"I thought you worked on abortions so how can you also believe Black Lives Matter?" That was the question I was asked when, on the anniversary of Roe v. Wade, I posted remarks, via social media, on the importance of honoring this anniversary.
Beginning this Sunday February 1, Huffington Post Black Voices will kick off a month-long feature tackling 28 different cultural and political issues affecting Black lives.
18-year-old Michael Brown had the dubious distinction of being slain three times. The first was, of course, his being gunned down by now former Ferguson police officer, Darren Wilson.
I've been waiting a lifetime for a film like Black or White. Growing up biracial in the mid-70s and late 80's, I wondered when I would get to see myself up there on the big screen too. Where were the blended interracial families like mine?
We often think that issues are irrelevant because they do not directly affect us, but we forget that we can easily be the ones in an unfortunate situation at any moment.
The systematic iteration of the word "thug" in reference to black bodies is problematic because it perpetuates white supremacist ideologies about black people, namely that we are pathological, violent and lawless.
Connecting community violence to the movement for accountability for police brutality would help call attention to the disproportionate violence experienced by all kinds of black women, and girls and it would also create a space to more closely interrogate the detrimental aspects of police abdication on black communities.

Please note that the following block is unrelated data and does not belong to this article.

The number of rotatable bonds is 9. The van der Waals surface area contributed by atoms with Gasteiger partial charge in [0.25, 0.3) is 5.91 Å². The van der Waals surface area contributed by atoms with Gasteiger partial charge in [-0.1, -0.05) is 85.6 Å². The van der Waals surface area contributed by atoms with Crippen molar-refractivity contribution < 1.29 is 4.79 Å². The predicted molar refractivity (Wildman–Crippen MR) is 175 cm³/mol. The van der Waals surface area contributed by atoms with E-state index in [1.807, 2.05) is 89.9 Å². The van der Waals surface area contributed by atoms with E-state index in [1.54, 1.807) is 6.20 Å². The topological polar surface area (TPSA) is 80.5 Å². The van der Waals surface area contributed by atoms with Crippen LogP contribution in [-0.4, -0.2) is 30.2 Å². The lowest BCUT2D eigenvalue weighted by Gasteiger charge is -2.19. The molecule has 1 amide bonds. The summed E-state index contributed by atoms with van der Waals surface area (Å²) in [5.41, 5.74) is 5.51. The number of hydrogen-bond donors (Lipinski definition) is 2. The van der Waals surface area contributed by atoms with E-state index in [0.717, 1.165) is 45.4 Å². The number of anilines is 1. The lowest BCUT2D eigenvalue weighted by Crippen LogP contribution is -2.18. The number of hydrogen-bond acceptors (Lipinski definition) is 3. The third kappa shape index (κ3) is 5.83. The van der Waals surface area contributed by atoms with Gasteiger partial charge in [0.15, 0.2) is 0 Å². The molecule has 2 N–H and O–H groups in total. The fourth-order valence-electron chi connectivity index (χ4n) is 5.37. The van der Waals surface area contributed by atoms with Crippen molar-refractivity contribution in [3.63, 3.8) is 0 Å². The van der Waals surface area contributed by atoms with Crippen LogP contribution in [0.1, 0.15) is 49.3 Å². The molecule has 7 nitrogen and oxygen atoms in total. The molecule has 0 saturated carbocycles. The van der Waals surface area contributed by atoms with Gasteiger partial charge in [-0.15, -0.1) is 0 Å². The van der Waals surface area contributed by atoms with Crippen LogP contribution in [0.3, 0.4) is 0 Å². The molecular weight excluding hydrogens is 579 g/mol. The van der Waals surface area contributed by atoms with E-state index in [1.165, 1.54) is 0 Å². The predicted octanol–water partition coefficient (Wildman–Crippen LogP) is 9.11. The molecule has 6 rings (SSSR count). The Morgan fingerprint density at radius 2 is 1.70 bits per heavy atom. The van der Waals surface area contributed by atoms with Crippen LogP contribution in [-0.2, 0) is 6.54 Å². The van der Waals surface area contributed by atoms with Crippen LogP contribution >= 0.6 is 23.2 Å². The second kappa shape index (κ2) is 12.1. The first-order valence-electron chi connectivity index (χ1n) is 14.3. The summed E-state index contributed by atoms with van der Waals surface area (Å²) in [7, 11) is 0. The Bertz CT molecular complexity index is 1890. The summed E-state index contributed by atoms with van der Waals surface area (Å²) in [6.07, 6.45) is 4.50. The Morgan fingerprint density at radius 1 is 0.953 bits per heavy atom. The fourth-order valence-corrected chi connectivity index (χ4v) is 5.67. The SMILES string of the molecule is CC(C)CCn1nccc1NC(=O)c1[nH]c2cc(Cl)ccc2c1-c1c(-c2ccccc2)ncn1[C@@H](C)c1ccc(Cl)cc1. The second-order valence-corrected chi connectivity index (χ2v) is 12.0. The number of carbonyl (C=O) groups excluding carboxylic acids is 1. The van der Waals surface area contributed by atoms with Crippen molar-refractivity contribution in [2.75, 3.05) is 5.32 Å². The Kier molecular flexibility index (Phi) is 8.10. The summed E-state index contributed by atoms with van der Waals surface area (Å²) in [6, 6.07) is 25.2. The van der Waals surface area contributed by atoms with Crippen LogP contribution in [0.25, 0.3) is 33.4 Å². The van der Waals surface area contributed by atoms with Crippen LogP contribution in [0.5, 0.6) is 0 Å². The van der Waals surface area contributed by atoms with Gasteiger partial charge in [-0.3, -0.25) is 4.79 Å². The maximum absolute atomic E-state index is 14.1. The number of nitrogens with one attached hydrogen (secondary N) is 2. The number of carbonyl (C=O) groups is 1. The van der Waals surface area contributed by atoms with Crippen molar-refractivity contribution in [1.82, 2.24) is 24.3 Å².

As we reflect on Black History month, we must truly be proud of the contributions of the African Americans in every aspect of our society. African Americans, despite their history of oppression and exclusion, remain committed to America.
A few weeks ago, former Governor Deval Patrick took his ceremonial "lone walk" out of the Massachusetts State House to cap-off what had been a historic eight years as the first African American governor of a state that is roughly 83 percent white.
Doing black history means more than just finding black people in the archives and stating whether they did or did not do something.
To those of every race who have fought for, and continue to fight for, the equal rights of African Americans in this country, your stories, sacrifices, and contributions will not be forgotten. I will not allow it. Black lives matter. Black history matters. And we will not forget.
We need to get a grip on the fact that the entire white race is not racist. Dr. King would be proud to see that his legacy was being celebrated by all. Does #ReclaimMLK mean that only we as black people should be celebrating a man who wanted us to walk together?
America is indeed "unsure of how to care for us." We are miraculous in that we are a magnificent flower that grows in spite of the most unlikely and adverse conditions. Protests, movements and riots even are not sparked by Black people because we are violent.
We must make sure the movies we create and the stories we tell are accurate and honest so that our children may learn from history.
This long weekend, as we reflect on his life and legacy, we also renew our dedication to a cause Dr. King held dear: ensuring the story we tell ourselves as a nation is an inclusive one, which does justice to all our communities and captures the full spectrum of the American past.
At the start of every New Year, many make resolutions and most having every intention of keeping them. However, as the days and weeks pass they often are forgotten or set aside, replaced with the activities of everyday life!